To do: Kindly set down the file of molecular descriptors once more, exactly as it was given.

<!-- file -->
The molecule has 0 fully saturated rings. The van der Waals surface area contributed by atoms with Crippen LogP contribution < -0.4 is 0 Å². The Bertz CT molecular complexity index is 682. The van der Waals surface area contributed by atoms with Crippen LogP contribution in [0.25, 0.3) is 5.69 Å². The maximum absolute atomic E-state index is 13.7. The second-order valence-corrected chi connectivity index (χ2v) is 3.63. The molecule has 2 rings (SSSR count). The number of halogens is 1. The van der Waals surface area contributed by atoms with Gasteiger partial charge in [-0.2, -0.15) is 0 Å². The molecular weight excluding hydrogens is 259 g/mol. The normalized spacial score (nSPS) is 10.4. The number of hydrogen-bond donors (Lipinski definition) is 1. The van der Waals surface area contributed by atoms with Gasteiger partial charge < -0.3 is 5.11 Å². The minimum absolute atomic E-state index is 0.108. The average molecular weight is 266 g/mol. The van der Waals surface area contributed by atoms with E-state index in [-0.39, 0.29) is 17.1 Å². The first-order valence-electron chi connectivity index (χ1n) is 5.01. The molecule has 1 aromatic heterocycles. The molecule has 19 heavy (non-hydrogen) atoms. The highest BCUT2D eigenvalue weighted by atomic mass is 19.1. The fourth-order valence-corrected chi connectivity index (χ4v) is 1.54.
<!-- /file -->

The molecule has 0 fully saturated rings. The van der Waals surface area contributed by atoms with Crippen LogP contribution < -0.4 is 0 Å². The Bertz CT molecular complexity index is 682. The van der Waals surface area contributed by atoms with Crippen LogP contribution in [0.25, 0.3) is 5.69 Å². The maximum absolute atomic E-state index is 13.7. The second-order valence-corrected chi connectivity index (χ2v) is 3.63. The molecule has 2 rings (SSSR count). The number of halogens is 1. The van der Waals surface area contributed by atoms with Gasteiger partial charge in [-0.2, -0.15) is 0 Å². The molecular weight excluding hydrogens is 259 g/mol. The normalized spacial score (nSPS) is 10.4. The number of hydrogen-bond donors (Lipinski definition) is 1. The van der Waals surface area contributed by atoms with Gasteiger partial charge < -0.3 is 5.11 Å². The minimum absolute atomic E-state index is 0.108. The average molecular weight is 266 g/mol. The van der Waals surface area contributed by atoms with E-state index in [-0.39, 0.29) is 17.1 Å². The first-order valence-electron chi connectivity index (χ1n) is 5.01. The molecule has 1 aromatic heterocycles. The molecule has 19 heavy (non-hydrogen) atoms. The highest BCUT2D eigenvalue weighted by atomic mass is 19.1. The fourth-order valence-corrected chi connectivity index (χ4v) is 1.54.